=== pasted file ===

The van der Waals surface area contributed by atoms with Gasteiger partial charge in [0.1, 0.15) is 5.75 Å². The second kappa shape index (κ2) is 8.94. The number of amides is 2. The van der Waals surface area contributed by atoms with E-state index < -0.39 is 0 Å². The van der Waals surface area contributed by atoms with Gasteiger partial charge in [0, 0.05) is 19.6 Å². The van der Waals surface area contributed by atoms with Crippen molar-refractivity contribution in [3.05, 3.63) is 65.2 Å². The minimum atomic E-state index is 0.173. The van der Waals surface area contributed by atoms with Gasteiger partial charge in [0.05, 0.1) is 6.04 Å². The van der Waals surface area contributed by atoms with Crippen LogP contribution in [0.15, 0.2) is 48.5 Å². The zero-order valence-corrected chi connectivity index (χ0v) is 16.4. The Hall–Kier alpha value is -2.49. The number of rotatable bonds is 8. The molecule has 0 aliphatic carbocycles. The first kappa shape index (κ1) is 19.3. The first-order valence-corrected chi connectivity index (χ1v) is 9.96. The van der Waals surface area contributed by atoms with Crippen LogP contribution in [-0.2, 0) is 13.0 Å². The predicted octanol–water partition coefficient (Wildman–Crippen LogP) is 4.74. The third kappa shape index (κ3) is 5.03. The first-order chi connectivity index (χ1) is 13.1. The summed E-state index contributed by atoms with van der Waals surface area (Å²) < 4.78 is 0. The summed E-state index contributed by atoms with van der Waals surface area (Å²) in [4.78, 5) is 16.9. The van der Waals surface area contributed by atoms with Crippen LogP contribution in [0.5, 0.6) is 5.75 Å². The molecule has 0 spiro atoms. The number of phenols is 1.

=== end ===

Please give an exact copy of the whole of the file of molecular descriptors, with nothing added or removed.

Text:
The van der Waals surface area contributed by atoms with Gasteiger partial charge in [0.1, 0.15) is 5.75 Å². The second kappa shape index (κ2) is 8.94. The number of amides is 2. The van der Waals surface area contributed by atoms with E-state index < -0.39 is 0 Å². The van der Waals surface area contributed by atoms with Gasteiger partial charge in [0, 0.05) is 19.6 Å². The van der Waals surface area contributed by atoms with Crippen molar-refractivity contribution in [3.05, 3.63) is 65.2 Å². The minimum atomic E-state index is 0.173. The van der Waals surface area contributed by atoms with Gasteiger partial charge in [0.05, 0.1) is 6.04 Å². The van der Waals surface area contributed by atoms with Crippen LogP contribution in [0.15, 0.2) is 48.5 Å². The zero-order valence-corrected chi connectivity index (χ0v) is 16.4. The Hall–Kier alpha value is -2.49. The number of rotatable bonds is 8. The molecule has 0 aliphatic carbocycles. The first kappa shape index (κ1) is 19.3. The first-order valence-corrected chi connectivity index (χ1v) is 9.96. The van der Waals surface area contributed by atoms with Crippen LogP contribution in [-0.2, 0) is 13.0 Å². The predicted octanol–water partition coefficient (Wildman–Crippen LogP) is 4.74. The third kappa shape index (κ3) is 5.03. The first-order chi connectivity index (χ1) is 13.1. The summed E-state index contributed by atoms with van der Waals surface area (Å²) < 4.78 is 0. The summed E-state index contributed by atoms with van der Waals surface area (Å²) in [4.78, 5) is 16.9. The van der Waals surface area contributed by atoms with Crippen LogP contribution in [0.5, 0.6) is 5.75 Å². The molecule has 0 spiro atoms. The number of phenols is 1.